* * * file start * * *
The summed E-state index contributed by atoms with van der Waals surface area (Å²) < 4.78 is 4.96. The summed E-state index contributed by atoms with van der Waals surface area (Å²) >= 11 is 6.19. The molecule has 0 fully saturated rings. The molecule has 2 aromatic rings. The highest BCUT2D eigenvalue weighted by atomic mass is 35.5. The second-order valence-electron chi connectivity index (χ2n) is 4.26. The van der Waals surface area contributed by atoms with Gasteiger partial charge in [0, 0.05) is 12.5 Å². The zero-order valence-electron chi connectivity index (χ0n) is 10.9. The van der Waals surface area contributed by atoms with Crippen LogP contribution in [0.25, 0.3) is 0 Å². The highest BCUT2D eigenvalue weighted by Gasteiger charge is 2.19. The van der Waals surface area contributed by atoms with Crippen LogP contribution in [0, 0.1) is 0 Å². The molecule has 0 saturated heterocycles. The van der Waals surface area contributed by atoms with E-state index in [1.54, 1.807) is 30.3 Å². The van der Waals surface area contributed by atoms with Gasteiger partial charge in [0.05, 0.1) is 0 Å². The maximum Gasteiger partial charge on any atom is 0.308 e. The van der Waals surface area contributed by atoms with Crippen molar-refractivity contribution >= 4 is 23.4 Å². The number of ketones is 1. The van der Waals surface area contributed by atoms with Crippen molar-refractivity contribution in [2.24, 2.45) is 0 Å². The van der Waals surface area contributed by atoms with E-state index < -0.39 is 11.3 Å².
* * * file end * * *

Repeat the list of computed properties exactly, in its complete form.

The summed E-state index contributed by atoms with van der Waals surface area (Å²) < 4.78 is 4.96. The summed E-state index contributed by atoms with van der Waals surface area (Å²) >= 11 is 6.19. The molecule has 0 fully saturated rings. The molecule has 2 aromatic rings. The highest BCUT2D eigenvalue weighted by atomic mass is 35.5. The second-order valence-electron chi connectivity index (χ2n) is 4.26. The van der Waals surface area contributed by atoms with Gasteiger partial charge in [0, 0.05) is 12.5 Å². The zero-order valence-electron chi connectivity index (χ0n) is 10.9. The van der Waals surface area contributed by atoms with Crippen LogP contribution in [0.25, 0.3) is 0 Å². The highest BCUT2D eigenvalue weighted by Gasteiger charge is 2.19. The van der Waals surface area contributed by atoms with Crippen LogP contribution in [0, 0.1) is 0 Å². The molecule has 0 saturated heterocycles. The van der Waals surface area contributed by atoms with E-state index in [1.54, 1.807) is 30.3 Å². The van der Waals surface area contributed by atoms with Gasteiger partial charge in [0.05, 0.1) is 0 Å². The maximum Gasteiger partial charge on any atom is 0.308 e. The van der Waals surface area contributed by atoms with Crippen molar-refractivity contribution >= 4 is 23.4 Å². The number of ketones is 1. The van der Waals surface area contributed by atoms with Crippen molar-refractivity contribution in [2.24, 2.45) is 0 Å². The van der Waals surface area contributed by atoms with E-state index < -0.39 is 11.3 Å².